99% Of Great Barrier Reef Turtles Are Turning Female Due To Climate Change

Posted: Jan 12 2018, 10:07am CST | by , Updated: Jan 12 2018, 10:12am CST, in News | Latest Science News

99% of Great Barrier Reef Turtles are Turning Female Due to Climate Change
Credit: Michael Jensen/NOAA Fisheries

New study shows that warming temperatures are influencing sex ratio of one of the largest sea turtle colonies in the world

Reseachers have found that almost entire green sea turtle population living in the northern Great Barrier Reef is now female. Precisely, 86.8 percent of adult turtles, 99.8 percent of sub-adult turtles and 99.1 percent of juvenile turtles turned out to be female and warming temperature is to blame for this devastating trend.

Australia’s Great Barrier Reef harbors one of the largest sea turtle colonies in the world. But virtually no male turtles are being produced from their nests in the past few years. Without male members, the colonly could not sustain itself and may disappear forever.

Researchers have reached this conclusion after analyzing turtle eggs in the nesting beaches. Like many reptiles, the sex of the green sea turtles is determined by temperature and the eggs that are incubated at warmer temperatures are more likely to produce female hatchlings.

The ideal temperature for sea turtle populations where they produce 50 percent male and 50 percent female is about 29 degrees Celsius. However, the temperatures on islands in Australia's northern Great Barrier Reef have increased significantly since 1990s and are contributing to dramatic changes in sex ratio of turtles here. Even just a few degrees temperature rise is enough to unsettle this natural balance.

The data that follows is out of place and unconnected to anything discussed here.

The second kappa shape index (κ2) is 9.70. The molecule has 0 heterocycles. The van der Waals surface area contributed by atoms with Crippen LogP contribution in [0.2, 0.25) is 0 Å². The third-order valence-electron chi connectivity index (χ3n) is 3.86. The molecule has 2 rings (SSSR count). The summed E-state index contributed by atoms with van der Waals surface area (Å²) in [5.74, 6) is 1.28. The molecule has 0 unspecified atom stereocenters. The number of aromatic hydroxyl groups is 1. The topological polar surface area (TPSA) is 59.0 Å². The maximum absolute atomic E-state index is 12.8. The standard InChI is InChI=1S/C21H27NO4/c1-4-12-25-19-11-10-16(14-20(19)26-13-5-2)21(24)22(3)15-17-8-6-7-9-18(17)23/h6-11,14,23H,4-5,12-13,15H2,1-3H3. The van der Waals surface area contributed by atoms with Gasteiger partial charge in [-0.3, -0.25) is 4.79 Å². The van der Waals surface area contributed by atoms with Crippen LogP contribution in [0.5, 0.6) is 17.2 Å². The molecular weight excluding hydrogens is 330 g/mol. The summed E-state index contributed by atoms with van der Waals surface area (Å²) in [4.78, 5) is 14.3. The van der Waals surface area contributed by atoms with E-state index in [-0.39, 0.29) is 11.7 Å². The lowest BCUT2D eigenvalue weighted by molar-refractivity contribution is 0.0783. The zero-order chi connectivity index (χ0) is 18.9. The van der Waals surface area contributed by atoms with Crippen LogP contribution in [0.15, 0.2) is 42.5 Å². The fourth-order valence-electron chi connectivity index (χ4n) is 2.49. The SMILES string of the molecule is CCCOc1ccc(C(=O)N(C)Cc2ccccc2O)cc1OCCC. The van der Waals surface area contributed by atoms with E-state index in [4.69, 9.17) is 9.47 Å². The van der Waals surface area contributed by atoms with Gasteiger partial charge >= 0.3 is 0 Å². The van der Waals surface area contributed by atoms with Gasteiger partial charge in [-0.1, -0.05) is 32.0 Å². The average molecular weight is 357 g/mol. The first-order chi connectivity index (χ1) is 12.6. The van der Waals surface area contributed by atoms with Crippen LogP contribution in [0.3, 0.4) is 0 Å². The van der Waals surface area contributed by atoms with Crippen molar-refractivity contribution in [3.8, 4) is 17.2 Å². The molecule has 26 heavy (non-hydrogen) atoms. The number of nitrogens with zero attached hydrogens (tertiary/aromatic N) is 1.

If the trend continues, it could lead to the risk of producing all females or perhaps embrynoic death in many sea turtle populations.

“It is deeply concerning, because if it continues we're going to start to lose the male population, (which is) essential for breeding and keeping those populations sustainable in one of the world's most important green turtle populations.” WWF Australia chief Dermot O'Gorman said.

For the study, reseachers analyzed more than 400 from two nesting populations in the Great Barrier Reef and revealed their different sex ratios. Researchres found that green sea turtles from cooler southern nesting beaches were about 65 to 69 percent female, but populations from warmer northern beaches were even more heavily female. Almost 99 percent of juvenile turtles warmer, northern Great Barrier Reef turned out to be female.

Although researchers have already known that warming temperatures alter the sex of sea turtle offspring, this is the first time they have directly documented the trend in a major wild population. The findings provide a new understanding of how warming temperatures are affecting sea turtle populations and how they will respond to climate change.

"This has given us an important new window into demographic changes in these populations over the last several decades, which have gone undetected until now," said lead study author Michael Jensen, a research biologist at NOAA Fisheries' Southwest Fisheries Science Center. "The disconcerting thing is that we can now see how changes in the climate could affect the longevity of this and other sea turtle populations around the world."

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<a href="/latest_stories/all/all/47" rel="author">Hira Bashir</a>
The latest discoveries in science are the passion of Hira Bashir (). With years of experience, she is able to spot the most interesting new achievements of scientists around the world and cover them in easy to understand reporting.




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